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MfD: ČR plans measures to face mass influx of refugees

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Prague, June 24 (CTK) – The Czech Republic has plans how to partially or completely close its border in the case of a mass influx of illegal refugees, daily Mlada fronta Dnes (MfD) writes yesterday.
So far the Czech police have intensified checks on roads and railways, in particular aboard the trains from Hungary and on selected roads in the borderland.
However, people may meet policemen even at border crossings in forests and sometimes even on tourist tracks these days, MfD says.
The reasons are apparent. Up to 500 new refugees arrive in the neighbouring Austria every day. A number of them stay in refugee camps close to the Czech border and they want to get to Germany or Scandinavian countries, MfD writes.
This is why the number of illegal immigrants detained in the Czech Republic has been steeply rising in the past days. Their number tripled to around 100 in the past week.
This is why the Czech police and the Interior Ministry are drafting plans to face a possible mass inflow of refugees that would resemble the current situation in Austria.
“There are basically three variants that are to be discussed with the military, the customs authority, firefighters and the Prison Service now,” foreigner police chief Milan Majer told MfD.
According to the first alternative, checks would be resumed at main border crossings on first-class roads, while customs officers and soldiers would help the police. Hundreds of people would assist in the checks.
Another alternative is to renew checks at all border crossings, which would include even tourist paths, while the police would need a significant assistance of the military and customs officers to fulfil the task. Up to 1,000 people would be required.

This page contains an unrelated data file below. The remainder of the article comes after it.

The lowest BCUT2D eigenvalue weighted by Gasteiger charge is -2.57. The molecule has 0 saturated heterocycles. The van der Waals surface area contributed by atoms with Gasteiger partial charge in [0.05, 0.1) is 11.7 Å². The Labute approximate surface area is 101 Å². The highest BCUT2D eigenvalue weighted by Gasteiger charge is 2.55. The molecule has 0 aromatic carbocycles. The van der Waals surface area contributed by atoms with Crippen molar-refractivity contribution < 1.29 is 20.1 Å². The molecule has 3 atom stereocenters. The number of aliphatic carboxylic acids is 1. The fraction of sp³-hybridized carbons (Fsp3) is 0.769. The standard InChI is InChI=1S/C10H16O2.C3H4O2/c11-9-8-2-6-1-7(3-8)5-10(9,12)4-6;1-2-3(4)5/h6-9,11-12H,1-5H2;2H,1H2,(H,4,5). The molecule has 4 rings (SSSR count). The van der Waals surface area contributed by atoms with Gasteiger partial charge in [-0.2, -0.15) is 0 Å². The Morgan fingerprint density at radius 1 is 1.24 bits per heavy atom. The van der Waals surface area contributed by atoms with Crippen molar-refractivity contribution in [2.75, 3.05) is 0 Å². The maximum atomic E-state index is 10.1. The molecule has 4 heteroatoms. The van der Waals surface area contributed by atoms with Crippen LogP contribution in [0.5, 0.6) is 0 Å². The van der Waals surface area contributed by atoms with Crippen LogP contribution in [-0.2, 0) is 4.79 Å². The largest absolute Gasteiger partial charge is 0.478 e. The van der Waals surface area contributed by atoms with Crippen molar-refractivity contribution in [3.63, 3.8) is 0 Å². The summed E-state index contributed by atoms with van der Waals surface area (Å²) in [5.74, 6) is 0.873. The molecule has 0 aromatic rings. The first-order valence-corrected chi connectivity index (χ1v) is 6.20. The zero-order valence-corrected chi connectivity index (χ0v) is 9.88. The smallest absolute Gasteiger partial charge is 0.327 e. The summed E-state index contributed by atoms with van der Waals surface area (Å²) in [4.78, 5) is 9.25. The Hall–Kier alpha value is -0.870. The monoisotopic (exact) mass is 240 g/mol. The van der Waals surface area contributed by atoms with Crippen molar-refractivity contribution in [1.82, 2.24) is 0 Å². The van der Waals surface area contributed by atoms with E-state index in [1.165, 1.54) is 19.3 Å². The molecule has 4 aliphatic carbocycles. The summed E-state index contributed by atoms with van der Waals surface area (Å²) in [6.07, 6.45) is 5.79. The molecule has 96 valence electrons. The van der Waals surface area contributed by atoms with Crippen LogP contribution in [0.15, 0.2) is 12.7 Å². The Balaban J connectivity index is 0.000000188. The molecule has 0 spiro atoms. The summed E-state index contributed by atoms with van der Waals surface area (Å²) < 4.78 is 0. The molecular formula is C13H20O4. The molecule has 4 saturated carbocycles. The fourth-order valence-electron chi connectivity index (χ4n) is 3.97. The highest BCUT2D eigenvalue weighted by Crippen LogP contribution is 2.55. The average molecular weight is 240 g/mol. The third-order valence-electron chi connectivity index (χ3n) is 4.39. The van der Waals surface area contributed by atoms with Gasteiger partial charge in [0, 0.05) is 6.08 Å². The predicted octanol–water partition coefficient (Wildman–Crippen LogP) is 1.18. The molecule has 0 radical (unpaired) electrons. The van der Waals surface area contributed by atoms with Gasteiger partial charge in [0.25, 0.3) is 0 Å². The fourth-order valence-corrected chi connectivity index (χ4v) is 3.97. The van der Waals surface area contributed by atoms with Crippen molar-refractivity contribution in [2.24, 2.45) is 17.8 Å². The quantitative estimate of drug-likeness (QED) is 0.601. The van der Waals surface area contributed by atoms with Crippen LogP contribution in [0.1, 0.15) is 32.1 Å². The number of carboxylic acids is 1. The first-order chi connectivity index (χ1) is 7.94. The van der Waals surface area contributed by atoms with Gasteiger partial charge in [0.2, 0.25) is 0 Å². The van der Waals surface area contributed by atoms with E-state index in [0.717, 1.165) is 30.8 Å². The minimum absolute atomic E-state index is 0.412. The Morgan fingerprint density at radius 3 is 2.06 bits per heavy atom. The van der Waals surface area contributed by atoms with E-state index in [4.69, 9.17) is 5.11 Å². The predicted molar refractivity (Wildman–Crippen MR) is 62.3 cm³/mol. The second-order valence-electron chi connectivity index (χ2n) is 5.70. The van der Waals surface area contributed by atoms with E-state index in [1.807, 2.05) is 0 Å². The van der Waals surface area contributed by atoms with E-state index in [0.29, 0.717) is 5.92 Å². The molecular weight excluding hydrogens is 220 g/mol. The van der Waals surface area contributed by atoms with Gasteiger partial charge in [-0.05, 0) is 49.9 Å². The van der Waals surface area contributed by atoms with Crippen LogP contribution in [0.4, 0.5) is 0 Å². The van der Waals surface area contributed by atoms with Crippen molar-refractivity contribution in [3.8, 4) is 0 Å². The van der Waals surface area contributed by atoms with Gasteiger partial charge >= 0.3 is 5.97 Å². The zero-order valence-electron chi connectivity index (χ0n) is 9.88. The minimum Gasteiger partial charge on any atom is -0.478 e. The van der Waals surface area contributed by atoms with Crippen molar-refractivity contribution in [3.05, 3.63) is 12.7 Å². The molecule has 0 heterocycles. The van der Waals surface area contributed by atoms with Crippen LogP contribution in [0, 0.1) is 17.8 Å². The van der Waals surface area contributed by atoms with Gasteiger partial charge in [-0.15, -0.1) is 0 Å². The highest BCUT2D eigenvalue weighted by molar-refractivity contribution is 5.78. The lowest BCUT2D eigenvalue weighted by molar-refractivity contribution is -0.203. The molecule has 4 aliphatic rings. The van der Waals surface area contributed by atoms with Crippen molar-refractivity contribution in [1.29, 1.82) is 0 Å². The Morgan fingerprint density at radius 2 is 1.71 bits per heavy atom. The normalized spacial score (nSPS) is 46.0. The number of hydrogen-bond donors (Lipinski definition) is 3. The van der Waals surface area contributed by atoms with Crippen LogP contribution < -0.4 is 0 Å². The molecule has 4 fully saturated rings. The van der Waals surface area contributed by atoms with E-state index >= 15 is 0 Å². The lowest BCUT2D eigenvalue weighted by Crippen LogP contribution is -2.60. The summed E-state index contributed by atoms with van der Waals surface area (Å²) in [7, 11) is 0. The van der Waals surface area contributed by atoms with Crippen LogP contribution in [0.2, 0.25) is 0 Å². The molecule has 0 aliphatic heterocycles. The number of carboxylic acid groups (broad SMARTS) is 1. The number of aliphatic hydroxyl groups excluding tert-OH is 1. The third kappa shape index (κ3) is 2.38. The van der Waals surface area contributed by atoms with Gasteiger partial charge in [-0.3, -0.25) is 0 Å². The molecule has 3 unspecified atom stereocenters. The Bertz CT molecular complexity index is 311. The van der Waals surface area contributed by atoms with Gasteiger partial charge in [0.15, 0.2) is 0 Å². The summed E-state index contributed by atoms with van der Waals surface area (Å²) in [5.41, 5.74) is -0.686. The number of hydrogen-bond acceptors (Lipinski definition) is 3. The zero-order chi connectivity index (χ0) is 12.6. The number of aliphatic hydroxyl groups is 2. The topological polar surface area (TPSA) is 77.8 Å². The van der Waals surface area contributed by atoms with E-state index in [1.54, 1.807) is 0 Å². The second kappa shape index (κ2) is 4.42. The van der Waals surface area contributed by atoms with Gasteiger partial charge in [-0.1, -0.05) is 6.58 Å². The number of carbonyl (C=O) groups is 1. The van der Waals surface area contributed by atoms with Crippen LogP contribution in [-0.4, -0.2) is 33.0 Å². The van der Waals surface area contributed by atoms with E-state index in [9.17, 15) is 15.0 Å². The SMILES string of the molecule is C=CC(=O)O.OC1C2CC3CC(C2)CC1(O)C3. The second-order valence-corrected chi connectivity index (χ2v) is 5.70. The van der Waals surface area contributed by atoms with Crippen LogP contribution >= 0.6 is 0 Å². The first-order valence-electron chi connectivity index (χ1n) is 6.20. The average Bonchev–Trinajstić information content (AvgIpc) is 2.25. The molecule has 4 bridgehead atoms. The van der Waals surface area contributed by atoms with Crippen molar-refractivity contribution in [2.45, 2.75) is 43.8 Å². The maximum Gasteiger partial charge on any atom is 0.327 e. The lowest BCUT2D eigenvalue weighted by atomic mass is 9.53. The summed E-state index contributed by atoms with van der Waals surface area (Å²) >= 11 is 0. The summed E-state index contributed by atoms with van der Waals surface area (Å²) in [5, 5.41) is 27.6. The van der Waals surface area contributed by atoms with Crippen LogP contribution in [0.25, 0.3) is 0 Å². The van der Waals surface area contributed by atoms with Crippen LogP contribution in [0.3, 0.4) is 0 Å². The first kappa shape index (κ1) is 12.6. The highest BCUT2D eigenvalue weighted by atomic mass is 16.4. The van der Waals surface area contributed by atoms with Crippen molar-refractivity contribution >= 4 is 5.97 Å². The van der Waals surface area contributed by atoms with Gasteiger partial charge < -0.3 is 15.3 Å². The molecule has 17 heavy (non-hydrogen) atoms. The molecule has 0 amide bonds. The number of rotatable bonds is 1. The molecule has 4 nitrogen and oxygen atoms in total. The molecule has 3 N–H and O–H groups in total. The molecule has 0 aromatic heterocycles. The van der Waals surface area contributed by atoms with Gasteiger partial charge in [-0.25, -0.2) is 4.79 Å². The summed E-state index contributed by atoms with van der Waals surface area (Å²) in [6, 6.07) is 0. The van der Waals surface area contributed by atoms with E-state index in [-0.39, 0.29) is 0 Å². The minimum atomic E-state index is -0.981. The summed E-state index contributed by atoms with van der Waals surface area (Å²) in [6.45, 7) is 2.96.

The emergency alternative would be to protect the entire border with Germany, Austria and Slovakia, from where most refugees may come, that is 1,526 kilometres. Some 5,000 people would have to secure this measure, including 3,500 police officers, 1,000 soldiers and the rest would be customs officers and possibly firefighters. Dog handlers would also be deployed again to protect the border, MfD writes.
According to the paper’s information, the plan to close the border was discussed by the Interior Ministry’s migration and asylum policy section headed by Tomas Haisman and with Foreign Minister Lubomir Zaoralek (senior government Social Democrats, CSSD).
However, the complete border closure does not seem to be very probable.
Nevertheless, even resumed checks at the main border crossings would mean an enormous change for Czechs who have been used to cross the border freely since the country joined the Schengen Area in 2007. Especially if the checks were introduced during the summer holiday, it would cause long lines at the border, MfD adds.
Interior Minister Milan Chovanec (CSSD) confirmed the existence of this plans, but he said he believed that the Czech Republic would not have to implement them. He also pointed out very high costs of such measures.
The renewal of border checks would be also problematic over the Schengen agreement that enables to resume border checks after consultations with the other Schengen countries and only for a limited time of up to one month for security or public interest reasons, MfD writes.
In addition, the foreigner police have only 2,320 officers and they can hardly manage the border protection alone. They would need hundreds of other people from the military and the customs authority, MfD writes.
The military would be willing to help, but the government would have to approve its deployment, Defence Minister Martin Stropnicky (ANO) said, adding that such considerations are merely theoretical for the time being.

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